Does Your Tradition Pass the Bechdel Test?

This was a question that popped up on one of the Facebook groups I’m a part of, and we could only find a single line in the entire corpus of Norse mythology that passed the Bechdel Test.

So, out of curiosity, I’m wondering how other religions stack up. For those who aren’t familiar with the test, here are the criteria:

  1. The work must have at least two named female characters (as in, with actual names, not just “so-and-so’s wife”)
  2. Who talk to each other
  3. About something other than a man or men

Sounds easy enough, right? Actually, you would be surprised how many works fail this test.

The book of Ruth.

Coincidentally it also refers to a man as “Naomi’s husband”. :slight_smile:

That was the first that came to mind. I’m sure Judges contains something along those lines. No other books strike me as being likely to contain something like that.

The Gospel According to St Luke.

Elizabeth and Mary, both pregnant, are discussing the babies that each of them are carrying. Granted, the babies are male, but I think the Bechdel Test refers to discussions of romance, i.e. do the women have full personalities or are they simply the love interest of the men in the story?

It depends on the version of the test. I’m following the example from the TV Tropes Wiki, which states:

The requirements are just what they say they are — it doesn’t make any difference if, for instance, the male characters the women talk about are their fathers, sons, brothers, platonic friends or mortal enemies rather than romantic partners. Conversely, if a work seems to pass, it doesn’t matter if male characters are present when the female characters talk, nor does it matter if the women only talk about stereotypically girly topics like shoe shopping — or even relationships, as long as it’s not relationships with men.

Found here:

So, if we’re limiting the discussion to male romantic partners, then they pass, if not, I’d still count that as a failure, because they’re still conversing about male babies (even though they aren’t technically ‘men’ yet).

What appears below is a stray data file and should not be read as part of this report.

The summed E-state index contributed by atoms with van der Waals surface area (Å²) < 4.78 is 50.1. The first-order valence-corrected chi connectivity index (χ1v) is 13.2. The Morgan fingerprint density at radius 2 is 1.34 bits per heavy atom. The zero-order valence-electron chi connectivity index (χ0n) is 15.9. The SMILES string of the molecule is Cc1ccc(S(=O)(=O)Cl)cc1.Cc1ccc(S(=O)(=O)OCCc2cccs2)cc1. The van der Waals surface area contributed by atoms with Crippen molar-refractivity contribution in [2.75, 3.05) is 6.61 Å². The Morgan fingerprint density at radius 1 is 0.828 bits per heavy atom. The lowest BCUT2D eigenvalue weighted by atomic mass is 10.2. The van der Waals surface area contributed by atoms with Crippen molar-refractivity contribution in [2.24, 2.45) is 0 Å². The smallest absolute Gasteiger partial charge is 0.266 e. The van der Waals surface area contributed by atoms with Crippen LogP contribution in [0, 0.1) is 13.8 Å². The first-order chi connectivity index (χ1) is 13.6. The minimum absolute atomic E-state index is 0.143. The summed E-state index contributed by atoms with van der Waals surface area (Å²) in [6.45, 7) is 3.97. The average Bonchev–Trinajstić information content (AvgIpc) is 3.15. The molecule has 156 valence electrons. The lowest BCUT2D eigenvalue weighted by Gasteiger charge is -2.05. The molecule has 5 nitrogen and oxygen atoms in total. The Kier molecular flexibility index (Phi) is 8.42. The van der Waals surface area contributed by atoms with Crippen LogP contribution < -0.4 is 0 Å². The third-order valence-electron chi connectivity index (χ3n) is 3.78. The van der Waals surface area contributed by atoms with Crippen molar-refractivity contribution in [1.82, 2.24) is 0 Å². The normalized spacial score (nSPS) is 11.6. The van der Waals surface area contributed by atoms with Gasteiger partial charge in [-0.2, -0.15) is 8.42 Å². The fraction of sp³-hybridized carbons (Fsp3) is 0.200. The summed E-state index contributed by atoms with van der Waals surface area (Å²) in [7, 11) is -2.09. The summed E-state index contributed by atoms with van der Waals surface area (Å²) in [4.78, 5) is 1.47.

The requirement for the women to be named actually isn’t part of the original Bechdel’s Law. That was from a later variant, known as the Mo Movie Measure.

Spot on.

Ruth 1:14-18

14 Again they sobbed aloud and wept; and Orpah kissed her mother-in-law good-bye, but Ruth stayed with her.
15 “See now!” she said, “your sister-in-law has gone back to her people and her god. Go back after your sister-in-law!”
16 But Ruth said, “Do not ask me to abandon or forsake you! for wherever you go I will go, wherever you lodge I will lodge, your people shall be my people, and your God my God.
17 Wherever you die I will die, and there be buried. May the LORD do so and so to me, and more besides, if aught but death separates me from you!”
18 Naomi then ceased to urge her, for she saw she was determined to go with her.

Also, anyone who thinks gender bias exists in the Bible has never read the Book of Judith…she saves Israel by getting an Assyrian general drunk and cutting off his head.

Judith 13:1-8

1 When it grew late, his servants quickly withdrew. Bagoas closed the tent from the outside and excluded the attendants from their master’s presence. They went off to their beds, for they were all tired from the prolonged banquet.
2 Judith was left alone in the tent with Holofernes, who lay prostrate on his bed, for he was sodden with wine.
3 She had ordered her maid to stand outside the bedroom and wait, as on the other days, for her to come out; she said she would be going out for her prayer. To Bagoas she had said this also.
4 When all had departed, and no one, small or great, was left in the bedroom, Judith stood by Holofernes’ bed and said within herself: “O Lord, God of all might, in this hour look graciously on my undertaking for the exaltation of Jerusalem;
5 now is the time for aiding your heritage and for carrying out my design to shatter the enemies who have risen against us.”
6 She went to the bedpost near the head of Holofernes, and taking his sword from it,
7 drew close to the bed, grasped the hair of his head, and said, “Strengthen me this day, O God of Israel!”
8 Then with all her might she struck him twice in the neck and cut off his head.

Esther also saved the Israelites from annihilation by convincing the king to reverse a decree ordering the slaughter of the Jews and to issue one demanding the death of their enemies instead.

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